Coordinates: 54°59′38″N 1°35′38″W / 54.994°N 1.594°W / 54.994; -1.594
Jesmond Dene is a public park in the east end of Newcastle upon Tyne, England. It occupies the narrow steep-sided valley of a small stream known as the Ouse Burn: in North-east England, such valleys are commonly known as denes.
The park was first laid out by William George Armstrong and his wife, of Jesmond Dene House, during the 1860s. The design is intended to reflect a rural setting, with woodland, crags, waterfalls and pools. It is now owned by Newcastle City Council.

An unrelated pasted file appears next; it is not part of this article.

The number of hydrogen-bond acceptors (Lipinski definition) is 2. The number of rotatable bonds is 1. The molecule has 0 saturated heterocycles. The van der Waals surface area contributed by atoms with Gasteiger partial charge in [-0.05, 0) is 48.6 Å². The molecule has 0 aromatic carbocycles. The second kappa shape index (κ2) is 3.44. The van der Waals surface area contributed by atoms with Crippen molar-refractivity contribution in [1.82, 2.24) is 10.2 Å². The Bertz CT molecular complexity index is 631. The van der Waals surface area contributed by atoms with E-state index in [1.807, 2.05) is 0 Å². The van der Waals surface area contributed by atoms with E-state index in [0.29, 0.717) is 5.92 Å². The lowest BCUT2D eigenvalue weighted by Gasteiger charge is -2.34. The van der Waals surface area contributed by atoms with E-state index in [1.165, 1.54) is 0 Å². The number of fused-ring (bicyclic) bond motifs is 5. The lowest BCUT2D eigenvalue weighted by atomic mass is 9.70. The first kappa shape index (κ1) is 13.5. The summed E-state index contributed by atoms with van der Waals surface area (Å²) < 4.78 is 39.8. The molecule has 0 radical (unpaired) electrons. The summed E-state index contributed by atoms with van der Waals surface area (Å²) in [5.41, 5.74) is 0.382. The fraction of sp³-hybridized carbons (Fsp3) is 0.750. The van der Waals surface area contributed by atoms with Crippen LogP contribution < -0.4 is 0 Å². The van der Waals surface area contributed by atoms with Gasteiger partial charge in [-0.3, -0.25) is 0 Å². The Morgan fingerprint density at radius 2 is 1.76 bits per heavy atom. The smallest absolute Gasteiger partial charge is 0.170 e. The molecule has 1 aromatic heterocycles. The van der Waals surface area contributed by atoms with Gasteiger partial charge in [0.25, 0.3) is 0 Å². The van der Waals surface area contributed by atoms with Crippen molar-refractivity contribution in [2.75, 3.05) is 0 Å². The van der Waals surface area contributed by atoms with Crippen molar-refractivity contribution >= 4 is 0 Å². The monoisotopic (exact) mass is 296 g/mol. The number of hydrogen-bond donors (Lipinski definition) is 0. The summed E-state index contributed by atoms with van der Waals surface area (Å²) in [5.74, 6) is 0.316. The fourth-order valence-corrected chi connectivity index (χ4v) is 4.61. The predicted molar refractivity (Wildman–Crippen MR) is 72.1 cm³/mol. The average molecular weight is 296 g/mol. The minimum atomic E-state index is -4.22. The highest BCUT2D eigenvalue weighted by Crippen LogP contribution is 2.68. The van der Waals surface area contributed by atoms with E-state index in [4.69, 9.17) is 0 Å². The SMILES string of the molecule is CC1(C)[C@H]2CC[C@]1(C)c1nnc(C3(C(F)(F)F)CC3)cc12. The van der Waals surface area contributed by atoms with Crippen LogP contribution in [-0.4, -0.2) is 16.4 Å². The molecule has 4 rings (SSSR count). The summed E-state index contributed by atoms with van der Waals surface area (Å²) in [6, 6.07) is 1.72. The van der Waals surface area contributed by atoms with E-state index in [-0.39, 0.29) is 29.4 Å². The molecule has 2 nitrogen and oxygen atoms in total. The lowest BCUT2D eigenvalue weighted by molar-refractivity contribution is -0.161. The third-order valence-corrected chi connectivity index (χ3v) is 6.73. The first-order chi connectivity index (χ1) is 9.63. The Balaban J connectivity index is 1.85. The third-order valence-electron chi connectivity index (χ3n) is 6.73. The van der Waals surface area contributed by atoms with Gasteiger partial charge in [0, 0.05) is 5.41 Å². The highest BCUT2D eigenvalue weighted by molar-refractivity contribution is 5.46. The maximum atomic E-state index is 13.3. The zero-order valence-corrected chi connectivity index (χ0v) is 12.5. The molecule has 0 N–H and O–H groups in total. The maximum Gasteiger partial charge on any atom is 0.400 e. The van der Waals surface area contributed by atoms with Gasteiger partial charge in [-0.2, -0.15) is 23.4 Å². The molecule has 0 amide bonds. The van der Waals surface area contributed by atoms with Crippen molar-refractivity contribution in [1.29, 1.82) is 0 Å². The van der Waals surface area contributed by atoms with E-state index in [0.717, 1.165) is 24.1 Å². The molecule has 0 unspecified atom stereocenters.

The (now closed to road traffic) iron constructed Armstrong Bridge spans the Dene and through the 1990's used to host to a crafts fair every Sunday morning, although as of 2011 this has now ceased to exist, with some of the stands moving to the Sunday market on the Newcastle Quayside. The building of a replacement road and tunnel, The Cradlewell By-pass, was the subject of a road protest camp around 1993, due to the destruction of many 200 year old trees. See also See also, 'Cradlewell'.
Jesmond Dene also contains a free entry petting zoo known as "Pets' Corner", which has been a popular family attraction since the 1960s. Attractions within Jesmond Dene include a coffee shop, a conference centre and a restaurant.
As of 2011, the field area and pets corner have been re-developed in order to make the Dene a better area for families to visit and enjoy. The redevelopment includes a new road and a bridge over the Ouseburn river.